What makes Japanese green tea
so unique?

Green tea is steamed to stop the oxidation of the tea.
What is unique about our real Japanese green tea is the production process:
in 1 day the tea is harvested, steamed, dried and packed in airtight packaging.
Thanks to this process, Azumaya’s real Japanese green tea doesn’t oxidate
after steaming and the unique taste is preserved.

In the further handling of the tea, it is important to make sure the tea doesn’t oxidate by exposure to air, light or humidity.
We pay a lot of attention to the packaging, transport and storage of the tea.
We sell our Japanese green tea in small sealed packages and import the tea using fast air transport.




Matcha is a powdered tea, that is prepared by foaming it with a bamboo whisk. Matcha tea is used in the traditional Japanese tea ceremony.
Just as for Gyukoro and Kabusecha, the tea trees are covered with shadow nets the last few weeks before harvest. Thanks to this process, the leaves generate extra tannins, which contain a very high level of antioxidants. The tannins also slow down the pace at which caffeine enters the bloodstream. This is why Matcha brings you enhanced concentration for approximately 3 hours.
After harvesting the leaves, the best parts of the tea leaves are steamed and ground to powder in small stone grinding mills. Because you drink the full tea leaf, you take 100% from the antioxidants into your body. As a result Matcha tea can give you up to 130 times more antioxidants than ‘regular’ green tea.

Sencha Yame


Sencha is the most popular Japanese green tea. In Japan people drink it throughout the day, together with a meal, or during a tea break.
Sencha is produced from first and second harvest leaves. The tea leaves are steamed and rolled right after harvest. There are hundreds of different tea producers in Japan, and just like with wine, there is a very large variety of tastes between the different regions and production methods.



Gyokuro is the highest quality Japanese green tea, because the best leaves from the best tea trees are used. The last few weeks before harvest, the tea trees are covered with shadow nets. In order for the plants to undergo photosynthesis, they produce more chlorophyl, which gives the tea its deep and strong ‘umami’ taste. The better the quality of the leaves, the more tea leaves you can use, and the longer you can infuse, without generating bitterness. That is why Gyokuro is brewed with just a little bit of water, and is infused 3 minutes.



Hojicha is roasted Japanese green tea.
The process of roasting reduces the caffeine level in the tea.
This makes Hojicha suitable for people of all ages, young and old, at any moment of the day. Hojicha can be prepared hot or cold.

Bancha is made from the coarser leaves of the later harvests. Thanks to this, Bancha has less caffeine and a high level of minerals. Bancha is a very fresh tasting tea.

Genmai-cha Yame


Genmaicha is Sencha tea with roasted rice. Genmaicha is a crispy tea, with a taste similar to popcorn.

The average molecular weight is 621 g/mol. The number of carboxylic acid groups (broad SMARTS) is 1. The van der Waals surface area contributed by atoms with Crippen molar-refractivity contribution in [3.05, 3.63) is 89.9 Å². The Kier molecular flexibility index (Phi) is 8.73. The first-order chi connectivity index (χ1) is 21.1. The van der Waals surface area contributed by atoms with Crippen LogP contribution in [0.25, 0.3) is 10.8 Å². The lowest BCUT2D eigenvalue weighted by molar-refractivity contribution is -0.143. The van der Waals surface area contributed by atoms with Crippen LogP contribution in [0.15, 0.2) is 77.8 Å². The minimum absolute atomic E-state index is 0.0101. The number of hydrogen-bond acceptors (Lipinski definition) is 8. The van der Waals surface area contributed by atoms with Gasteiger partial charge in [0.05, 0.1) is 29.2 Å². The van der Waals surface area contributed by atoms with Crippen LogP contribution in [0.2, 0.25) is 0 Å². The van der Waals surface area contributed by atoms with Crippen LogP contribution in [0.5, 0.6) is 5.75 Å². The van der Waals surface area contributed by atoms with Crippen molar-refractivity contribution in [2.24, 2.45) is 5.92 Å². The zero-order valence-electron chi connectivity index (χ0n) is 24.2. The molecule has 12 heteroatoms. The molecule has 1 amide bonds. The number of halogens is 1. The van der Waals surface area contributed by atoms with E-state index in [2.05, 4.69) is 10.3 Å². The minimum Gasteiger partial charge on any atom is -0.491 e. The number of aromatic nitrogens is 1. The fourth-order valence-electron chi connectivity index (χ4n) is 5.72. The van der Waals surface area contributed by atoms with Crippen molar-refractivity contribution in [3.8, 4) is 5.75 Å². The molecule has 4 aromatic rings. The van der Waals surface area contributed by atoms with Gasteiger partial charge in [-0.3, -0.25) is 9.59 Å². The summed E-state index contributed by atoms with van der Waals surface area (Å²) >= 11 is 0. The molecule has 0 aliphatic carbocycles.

The tea trees for Kabusecha are also covered with shadow nets, but not for as long as Gyokuro or Matcha. The covering with shadow nets (kabuse) gives the tea a subtle and complicated taste.



Preheat the Matcha bowl by filling it 1/3 with hot water. Put the bamboo whisk in the hot water to moisten the teeth of the whisk. Once the bowl is preheated, take out the whisk and pour out the water. Dry the bowl with a cloth. Pour 70 ml of hot water in a separate bowl and let it cool for a few minutes.



Using the bamboo spoon, put 2 spoons of Matcha powder into the bowl. (~2g)



Once the water has cooled (~78-80°), pour it into the Matcha bowl with the Matcha powder.



Whisk the water and Matcha powder in the bowl by making fast M-shaped movements with the Chasen. Start with large, coarse movements to create a foam layer. To finish, make smaller, softer M-shaped movements to remove the biggest air bubbles from the foam. Try to make the movement from your wrist; don’t use your full arm. Now you get a thick foam layer with small air bubbles on top. Enjoy your perfectly made cup of Matcha tea!


The amount of tea leaves vs. the amount of water 

The general rule is: the better quality of tea leaves, the more tea leaves and the less water should be used. Tea with more bitterness is prepared with fewer leaves and more water. Sweeter tea is prepared with more leaves and less water, in order to generate a strong and full flavour. Of course everyone has their own preference, but as a rule of thumb you can use these guidelines:

Gyokuro: 2g tea for 30ml water
Sencha, Genmaicha, Hojicha and Bancha: 5g tea for 15cl water

Water temperature

If you use boiling water for Sencha, it will release too many tannins and become too bitter. Depending on the kind of tea, these are good starting temperatures:
Gyokuro: 40-50°
Sencha: 60-70°
Genmaicha, Hojicha and Bancha: 90-100°

It’s best to boil the water first using a Cast Iron Nanbu-teki kettle. This makes the water softer, which is better suited to make tea.
Then put the boiling water in the teapot (without the tea leaves). After 1 minute pour the water into the cups, and pour out the excess water from the teapot. After 1 minute, put the water in an extra bowl and put the tea leaves in the teapot.

Then pour the water in the teapot.
This method accomplishes 3 things:
– cools down the water
– preheats the cups and teapot
– measures the right amount of water for the cups

Infusion time

As a rule of thumb, you can use these timings:

First infusion:
Gyokuro: 3 minutes
Sencha: 1 minute
Genmaicha, Hojicha, Bancha: 2 minutes

Second infusion:
Gyokuro: 3 minutes
Sencha: 30 seconds
Genmaicha, Hojicha, Bancha: 2 minutes

Third infusion:
Gyokuro: 3 minutes
Sencha, Genmaicha, Hojicha, Bancha and Hojicha are usually only infused 2 times.